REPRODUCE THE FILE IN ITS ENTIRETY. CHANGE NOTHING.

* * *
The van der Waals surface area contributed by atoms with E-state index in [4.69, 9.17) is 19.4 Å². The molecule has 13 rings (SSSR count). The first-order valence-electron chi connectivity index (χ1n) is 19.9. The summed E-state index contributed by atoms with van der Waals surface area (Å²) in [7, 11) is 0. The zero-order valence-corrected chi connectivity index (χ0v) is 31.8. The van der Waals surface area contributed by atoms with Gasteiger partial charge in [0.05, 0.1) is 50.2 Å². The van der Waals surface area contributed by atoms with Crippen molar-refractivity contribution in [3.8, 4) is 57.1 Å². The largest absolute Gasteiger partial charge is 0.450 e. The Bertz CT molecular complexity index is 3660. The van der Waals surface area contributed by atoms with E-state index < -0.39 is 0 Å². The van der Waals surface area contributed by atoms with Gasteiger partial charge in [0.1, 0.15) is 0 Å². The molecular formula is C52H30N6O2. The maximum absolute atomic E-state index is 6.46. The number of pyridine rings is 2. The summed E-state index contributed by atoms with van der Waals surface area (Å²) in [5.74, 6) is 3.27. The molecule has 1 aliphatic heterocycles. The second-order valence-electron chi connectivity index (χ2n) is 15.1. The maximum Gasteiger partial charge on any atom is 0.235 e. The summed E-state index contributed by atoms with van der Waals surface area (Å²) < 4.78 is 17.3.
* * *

The van der Waals surface area contributed by atoms with E-state index in [4.69, 9.17) is 19.4 Å². The molecule has 13 rings (SSSR count). The first-order valence-electron chi connectivity index (χ1n) is 19.9. The summed E-state index contributed by atoms with van der Waals surface area (Å²) in [7, 11) is 0. The zero-order valence-corrected chi connectivity index (χ0v) is 31.8. The van der Waals surface area contributed by atoms with Gasteiger partial charge in [0.05, 0.1) is 50.2 Å². The van der Waals surface area contributed by atoms with Crippen molar-refractivity contribution in [3.8, 4) is 57.1 Å². The largest absolute Gasteiger partial charge is 0.450 e. The Bertz CT molecular complexity index is 3660. The van der Waals surface area contributed by atoms with E-state index < -0.39 is 0 Å². The van der Waals surface area contributed by atoms with Gasteiger partial charge in [0.1, 0.15) is 0 Å². The molecular formula is C52H30N6O2. The maximum absolute atomic E-state index is 6.46. The number of pyridine rings is 2. The summed E-state index contributed by atoms with van der Waals surface area (Å²) in [5.74, 6) is 3.27. The molecule has 1 aliphatic heterocycles. The second-order valence-electron chi connectivity index (χ2n) is 15.1. The maximum Gasteiger partial charge on any atom is 0.235 e. The summed E-state index contributed by atoms with van der Waals surface area (Å²) < 4.78 is 17.3.